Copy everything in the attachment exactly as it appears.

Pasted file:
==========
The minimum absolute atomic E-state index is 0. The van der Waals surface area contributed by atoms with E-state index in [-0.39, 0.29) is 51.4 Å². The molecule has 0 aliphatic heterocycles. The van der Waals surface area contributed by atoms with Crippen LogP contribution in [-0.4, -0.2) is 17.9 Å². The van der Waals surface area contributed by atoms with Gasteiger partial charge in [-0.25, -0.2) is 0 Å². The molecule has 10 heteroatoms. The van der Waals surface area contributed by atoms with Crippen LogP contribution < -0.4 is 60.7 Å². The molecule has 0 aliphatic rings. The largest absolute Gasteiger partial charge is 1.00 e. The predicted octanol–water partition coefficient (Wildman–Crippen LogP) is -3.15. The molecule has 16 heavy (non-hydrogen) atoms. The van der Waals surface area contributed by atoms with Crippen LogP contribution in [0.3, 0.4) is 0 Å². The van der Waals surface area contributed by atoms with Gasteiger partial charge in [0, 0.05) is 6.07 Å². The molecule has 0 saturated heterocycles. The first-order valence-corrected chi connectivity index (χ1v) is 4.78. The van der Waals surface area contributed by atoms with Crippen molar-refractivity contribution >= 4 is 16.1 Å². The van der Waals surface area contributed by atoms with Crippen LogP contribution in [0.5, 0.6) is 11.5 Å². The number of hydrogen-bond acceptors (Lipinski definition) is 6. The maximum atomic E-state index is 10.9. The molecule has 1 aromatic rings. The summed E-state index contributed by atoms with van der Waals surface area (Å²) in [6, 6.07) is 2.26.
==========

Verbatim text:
The minimum absolute atomic E-state index is 0. The van der Waals surface area contributed by atoms with E-state index in [-0.39, 0.29) is 51.4 Å². The molecule has 0 aliphatic heterocycles. The van der Waals surface area contributed by atoms with Crippen LogP contribution in [-0.4, -0.2) is 17.9 Å². The van der Waals surface area contributed by atoms with Gasteiger partial charge in [-0.25, -0.2) is 0 Å². The molecule has 10 heteroatoms. The van der Waals surface area contributed by atoms with Crippen LogP contribution < -0.4 is 60.7 Å². The molecule has 0 aliphatic rings. The largest absolute Gasteiger partial charge is 1.00 e. The predicted octanol–water partition coefficient (Wildman–Crippen LogP) is -3.15. The molecule has 16 heavy (non-hydrogen) atoms. The van der Waals surface area contributed by atoms with Crippen LogP contribution in [0.3, 0.4) is 0 Å². The van der Waals surface area contributed by atoms with Gasteiger partial charge in [0, 0.05) is 6.07 Å². The molecule has 0 saturated heterocycles. The first-order valence-corrected chi connectivity index (χ1v) is 4.78. The van der Waals surface area contributed by atoms with Crippen molar-refractivity contribution >= 4 is 16.1 Å². The van der Waals surface area contributed by atoms with Crippen LogP contribution in [0.5, 0.6) is 11.5 Å². The number of hydrogen-bond acceptors (Lipinski definition) is 6. The maximum atomic E-state index is 10.9. The molecule has 1 aromatic rings. The summed E-state index contributed by atoms with van der Waals surface area (Å²) in [6, 6.07) is 2.26.